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Story of My Life, by Helen Keller
I: Chapter VI
had now the key to all language, and I was eager to learn to use it.
Children who hear acquire language without any particular effort; the
words that fall from others' lips they catch on the wing, as it were,
delightedly, while the little deaf child must trap them by a slow and
often painful process. But whatever the process, the result is wonderful.
Gradually from naming an object we advance step by step until we have
traversed the vast distance between our first stammered syllable and the
sweep of thought in a line of Shakespeare.
first, when my teacher told me about a new thing I asked very few
questions. My ideas were vague, and my vocabulary was inadequate; but as
my knowledge of things grew, and I learned more and more words, my field
of inquiry broadened, and I would return again and again to the same
subject, eager for further information. Sometimes a new word revived an
image that some earlier experience had engraved on my brain.
remember the morning that I first asked the meaning of the word,
"love." This was before I knew many words. I had found a few
early violets in the garden and brought them to my teacher. She tried to
kiss me: but at that time I did not like to have any one kiss me except my
mother. Miss Sullivan put her arm gently round me and spelled into my
hand, "I love Helen."
is love?" I asked.
drew me closer to her and said, "It is here," pointing to my
heart, whose beats I was conscious of for the first time. Her words
puzzled me very much because I did not then understand anything unless I
smelt the violets in her hand and asked, half in words, half in signs, a
question which meant, "Is love the sweetness of flowers?"
said my teacher.
I thought. The warm sun was shining on us.
this not love?" I asked, pointing in the direction from which the
heat came. "Is this not love?"
seemed to me that there could be nothing more beautiful than the sun, whose
warmth makes all things grow. But Miss Sullivan shook her head, and I was
greatly puzzled and disappointed. I thought it strange that my teacher could
not show me love.
day or two afterward I was stringing beads of different sizes in symmetrical
groups--two large beads, three small ones, and so on. I had made many
mistakes, and Miss Sullivan had pointed them out again and again with gentle
patience. Finally I noticed a very obvious error in the sequence and for an
instant I concentrated my attention on the lesson and tried to think how I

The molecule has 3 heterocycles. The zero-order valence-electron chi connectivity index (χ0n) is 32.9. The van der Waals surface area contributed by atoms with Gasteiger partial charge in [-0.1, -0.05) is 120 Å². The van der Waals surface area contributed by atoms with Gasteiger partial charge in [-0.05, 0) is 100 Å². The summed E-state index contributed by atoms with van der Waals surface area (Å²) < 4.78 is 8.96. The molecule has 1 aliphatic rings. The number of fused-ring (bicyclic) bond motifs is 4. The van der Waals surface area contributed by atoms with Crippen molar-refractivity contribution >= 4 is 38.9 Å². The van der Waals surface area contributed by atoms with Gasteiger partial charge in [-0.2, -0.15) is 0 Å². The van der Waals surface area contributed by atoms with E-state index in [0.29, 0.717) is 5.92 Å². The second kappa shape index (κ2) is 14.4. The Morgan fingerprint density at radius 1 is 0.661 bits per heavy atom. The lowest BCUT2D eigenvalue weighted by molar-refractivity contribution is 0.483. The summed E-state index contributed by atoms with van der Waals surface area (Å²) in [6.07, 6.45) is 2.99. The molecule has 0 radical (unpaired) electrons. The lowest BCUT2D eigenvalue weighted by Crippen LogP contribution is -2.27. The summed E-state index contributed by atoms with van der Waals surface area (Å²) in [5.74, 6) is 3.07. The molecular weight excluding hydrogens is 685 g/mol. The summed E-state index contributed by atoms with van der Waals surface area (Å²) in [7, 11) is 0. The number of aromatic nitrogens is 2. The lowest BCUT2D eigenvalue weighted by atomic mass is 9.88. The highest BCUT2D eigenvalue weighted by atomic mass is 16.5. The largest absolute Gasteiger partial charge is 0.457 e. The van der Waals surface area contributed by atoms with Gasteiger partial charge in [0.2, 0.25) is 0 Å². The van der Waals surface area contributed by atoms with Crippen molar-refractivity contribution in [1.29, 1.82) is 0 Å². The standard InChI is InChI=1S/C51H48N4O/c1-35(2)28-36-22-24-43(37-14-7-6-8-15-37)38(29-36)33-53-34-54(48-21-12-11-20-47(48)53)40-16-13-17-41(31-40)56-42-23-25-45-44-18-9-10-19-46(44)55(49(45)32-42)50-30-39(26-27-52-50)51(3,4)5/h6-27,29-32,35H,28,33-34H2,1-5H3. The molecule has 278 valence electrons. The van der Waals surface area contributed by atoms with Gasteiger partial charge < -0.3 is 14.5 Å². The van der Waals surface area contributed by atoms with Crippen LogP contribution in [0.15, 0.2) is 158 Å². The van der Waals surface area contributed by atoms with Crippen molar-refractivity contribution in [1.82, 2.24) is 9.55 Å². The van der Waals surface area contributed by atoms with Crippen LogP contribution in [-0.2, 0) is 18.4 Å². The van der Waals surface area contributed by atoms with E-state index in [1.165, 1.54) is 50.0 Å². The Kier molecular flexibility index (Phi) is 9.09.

should have arranged the beads. Miss Sullivan touched my forehead and
spelled with decided emphasis, "Think."
a flash I knew that the word was the name of the process that was going on
in my head. This was my first conscious perception of an abstract idea.
a long time I was still--I was not thinking of the beads in my lap, but
trying to find a meaning for "love" in the light of this new idea.
The sun had been under a cloud all day, and there had been brief showers;
but suddenly the sun broke forth in all its southern splendour.
I asked my teacher, "Is this not love?"
is something like the clouds that were in the sky before the sun came
out," she replied. Then in simpler words than these, which at that time
I could not have understood, she explained: "You cannot touch the
clouds, you know; but you feel the rain and know how glad the flowers and
the thirsty earth are to have it after a hot day. You cannot touch love
either; but you feel the sweetness that it pours into everything. Without
love you would not be happy or want to play."
beautiful truth burst upon my mind--I felt that there were invisible lines
stretched between my spirit and the spirits of others.
the beginning of my education Miss Sullivan made it a practice to speak to
me as she would speak to any hearing child; the only difference was that she
spelled the sentences into my hand instead of speaking them. If I did not
know the words and idioms necessary to express my thoughts she supplied
them, even suggesting conversation when I was unable to keep up my end of
process was continued for several years; for the deaf child does not learn
in a month, or even in two or three years, the numberless idioms and
expressions used in the simplest daily intercourse. The little hearing child
learns these from constant repetition and imitation. The conversation he
hears in his home stimulates his mind and suggests topics and calls forth
the spontaneous expression of his own thoughts. This natural exchange of
ideas is denied to the deaf child. My teacher, realizing this, determined to
supply the kinds of stimulus I lacked. This she did by repeating to me as
far as possible, verbatim, what she heard, and by showing me how I could
take part in the conversation. But it was a long time before I ventured to
take the initiative, and still longer before I could find something
appropriate to say at the right time. The
deaf and the blind find it very difficult to acquire the amenities of
conversation. How much more this difficulty must be augmented in the case of
those who are both deaf and blind! They cannot distinguish the tone of the
voice or, without assistance, go up and down the gamut of tones that give
significance to words; nor can they watch the expression of the speaker's
face, and a look is often the very soul of what one says.
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